Une philosophie de la violence
In 1685, the Black Code forbade "slaves to carry any offensive weapon or large sticks" on pain of a whip. In the nineteenth century, in Algeria, the colonial state forbade indigenous people to fire, giving settlers the right to arm themselves.
Even today, despite the teachings of history, some lives matter so little that you can shoot a teenager in the back by claiming that he was aggressive, armed and threatening. A historical dividing line opposes the bodies "worthy to be defended" by those who, disarmed or rendered indefensible, remain exposed to the violence of the ruling power.
This organized "disarmament" of subordinates and the oppressed for the benefit of a minority with the permanent right of possession and unpunished use of weapons directly raises the question of the use of violence to defend every liberation movement.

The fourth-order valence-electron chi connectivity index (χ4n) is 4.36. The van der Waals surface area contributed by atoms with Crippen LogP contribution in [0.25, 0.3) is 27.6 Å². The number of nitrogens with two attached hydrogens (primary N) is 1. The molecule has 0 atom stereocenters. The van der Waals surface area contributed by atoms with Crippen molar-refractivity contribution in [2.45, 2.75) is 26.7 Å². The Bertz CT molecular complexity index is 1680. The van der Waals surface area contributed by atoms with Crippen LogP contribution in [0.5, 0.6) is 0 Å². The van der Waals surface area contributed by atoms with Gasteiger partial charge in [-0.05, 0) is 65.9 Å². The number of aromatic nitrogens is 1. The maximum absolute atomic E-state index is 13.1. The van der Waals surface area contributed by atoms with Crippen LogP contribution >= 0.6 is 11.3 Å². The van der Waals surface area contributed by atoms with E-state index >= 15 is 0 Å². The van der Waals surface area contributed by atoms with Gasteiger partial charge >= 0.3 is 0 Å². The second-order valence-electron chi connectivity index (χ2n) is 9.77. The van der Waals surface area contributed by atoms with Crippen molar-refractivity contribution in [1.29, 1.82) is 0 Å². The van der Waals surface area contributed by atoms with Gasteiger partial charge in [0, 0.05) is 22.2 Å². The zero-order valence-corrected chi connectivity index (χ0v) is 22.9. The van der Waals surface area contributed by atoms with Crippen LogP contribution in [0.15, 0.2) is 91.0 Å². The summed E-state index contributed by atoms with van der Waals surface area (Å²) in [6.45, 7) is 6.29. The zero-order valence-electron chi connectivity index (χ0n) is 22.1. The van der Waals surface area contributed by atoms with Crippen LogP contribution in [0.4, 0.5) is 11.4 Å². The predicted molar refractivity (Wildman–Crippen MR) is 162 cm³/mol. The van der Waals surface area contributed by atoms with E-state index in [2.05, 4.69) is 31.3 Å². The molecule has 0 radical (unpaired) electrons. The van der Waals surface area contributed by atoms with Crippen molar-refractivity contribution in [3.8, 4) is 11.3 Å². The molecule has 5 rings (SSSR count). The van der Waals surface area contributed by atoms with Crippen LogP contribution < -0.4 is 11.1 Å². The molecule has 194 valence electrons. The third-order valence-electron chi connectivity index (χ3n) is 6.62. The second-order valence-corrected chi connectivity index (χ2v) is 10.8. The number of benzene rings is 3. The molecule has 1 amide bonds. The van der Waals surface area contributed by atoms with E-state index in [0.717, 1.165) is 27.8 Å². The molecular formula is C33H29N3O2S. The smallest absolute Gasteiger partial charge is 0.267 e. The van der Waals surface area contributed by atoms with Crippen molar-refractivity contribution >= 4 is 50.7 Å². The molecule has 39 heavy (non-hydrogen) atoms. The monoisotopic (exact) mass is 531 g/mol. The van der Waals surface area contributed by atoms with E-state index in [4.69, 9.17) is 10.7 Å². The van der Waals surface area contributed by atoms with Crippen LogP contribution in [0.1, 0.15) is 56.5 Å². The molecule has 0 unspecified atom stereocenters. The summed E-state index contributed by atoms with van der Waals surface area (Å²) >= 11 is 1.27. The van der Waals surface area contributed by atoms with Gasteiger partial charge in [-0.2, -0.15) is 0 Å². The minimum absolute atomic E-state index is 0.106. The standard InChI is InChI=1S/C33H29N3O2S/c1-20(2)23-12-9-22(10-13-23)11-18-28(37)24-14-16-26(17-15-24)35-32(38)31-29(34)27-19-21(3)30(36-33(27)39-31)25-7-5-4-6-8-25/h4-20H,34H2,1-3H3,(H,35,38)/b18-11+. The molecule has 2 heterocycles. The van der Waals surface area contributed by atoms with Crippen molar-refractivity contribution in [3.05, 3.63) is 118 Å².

From the ju-jitsu suffragettes to the insurgent practices of the Warsaw ghetto and the Black Panthers, passing through the queer brigades and contemporary resistance movements, Elsa Dorlin, a philosopher with bare hands, traces a history of self-defense in this work.
An itinerary that does not draw on the most explanatory examples but seeks a memory of the struggles in which the bodies of the dominated constitute the main archive, working on a real martial genealogy of the self.